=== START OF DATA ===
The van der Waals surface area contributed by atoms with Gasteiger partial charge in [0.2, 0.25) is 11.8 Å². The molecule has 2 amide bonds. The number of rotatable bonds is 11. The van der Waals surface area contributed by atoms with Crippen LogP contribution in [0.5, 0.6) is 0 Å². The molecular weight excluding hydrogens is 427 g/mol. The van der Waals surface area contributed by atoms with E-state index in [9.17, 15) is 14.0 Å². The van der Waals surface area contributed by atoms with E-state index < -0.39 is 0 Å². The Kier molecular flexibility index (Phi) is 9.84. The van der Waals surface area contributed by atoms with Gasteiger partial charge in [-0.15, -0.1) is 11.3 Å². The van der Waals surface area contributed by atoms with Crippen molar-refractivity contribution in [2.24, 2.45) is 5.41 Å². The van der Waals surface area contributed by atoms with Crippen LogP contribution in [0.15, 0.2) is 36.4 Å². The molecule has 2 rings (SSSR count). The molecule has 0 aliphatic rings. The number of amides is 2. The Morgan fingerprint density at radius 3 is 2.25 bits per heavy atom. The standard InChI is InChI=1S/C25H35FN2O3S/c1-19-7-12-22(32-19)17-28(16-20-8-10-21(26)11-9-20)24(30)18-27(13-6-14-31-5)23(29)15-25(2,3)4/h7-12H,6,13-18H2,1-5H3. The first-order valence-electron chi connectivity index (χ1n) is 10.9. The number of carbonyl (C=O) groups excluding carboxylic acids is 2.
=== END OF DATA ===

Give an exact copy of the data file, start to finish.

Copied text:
The van der Waals surface area contributed by atoms with Gasteiger partial charge in [0.2, 0.25) is 11.8 Å². The molecule has 2 amide bonds. The number of rotatable bonds is 11. The van der Waals surface area contributed by atoms with Crippen LogP contribution in [0.5, 0.6) is 0 Å². The molecular weight excluding hydrogens is 427 g/mol. The van der Waals surface area contributed by atoms with E-state index in [9.17, 15) is 14.0 Å². The van der Waals surface area contributed by atoms with E-state index < -0.39 is 0 Å². The Kier molecular flexibility index (Phi) is 9.84. The van der Waals surface area contributed by atoms with Gasteiger partial charge in [-0.15, -0.1) is 11.3 Å². The van der Waals surface area contributed by atoms with Crippen molar-refractivity contribution in [2.24, 2.45) is 5.41 Å². The van der Waals surface area contributed by atoms with Crippen LogP contribution in [0.15, 0.2) is 36.4 Å². The molecule has 2 rings (SSSR count). The molecule has 0 aliphatic rings. The number of amides is 2. The Morgan fingerprint density at radius 3 is 2.25 bits per heavy atom. The standard InChI is InChI=1S/C25H35FN2O3S/c1-19-7-12-22(32-19)17-28(16-20-8-10-21(26)11-9-20)24(30)18-27(13-6-14-31-5)23(29)15-25(2,3)4/h7-12H,6,13-18H2,1-5H3. The first-order valence-electron chi connectivity index (χ1n) is 10.9. The number of carbonyl (C=O) groups excluding carboxylic acids is 2.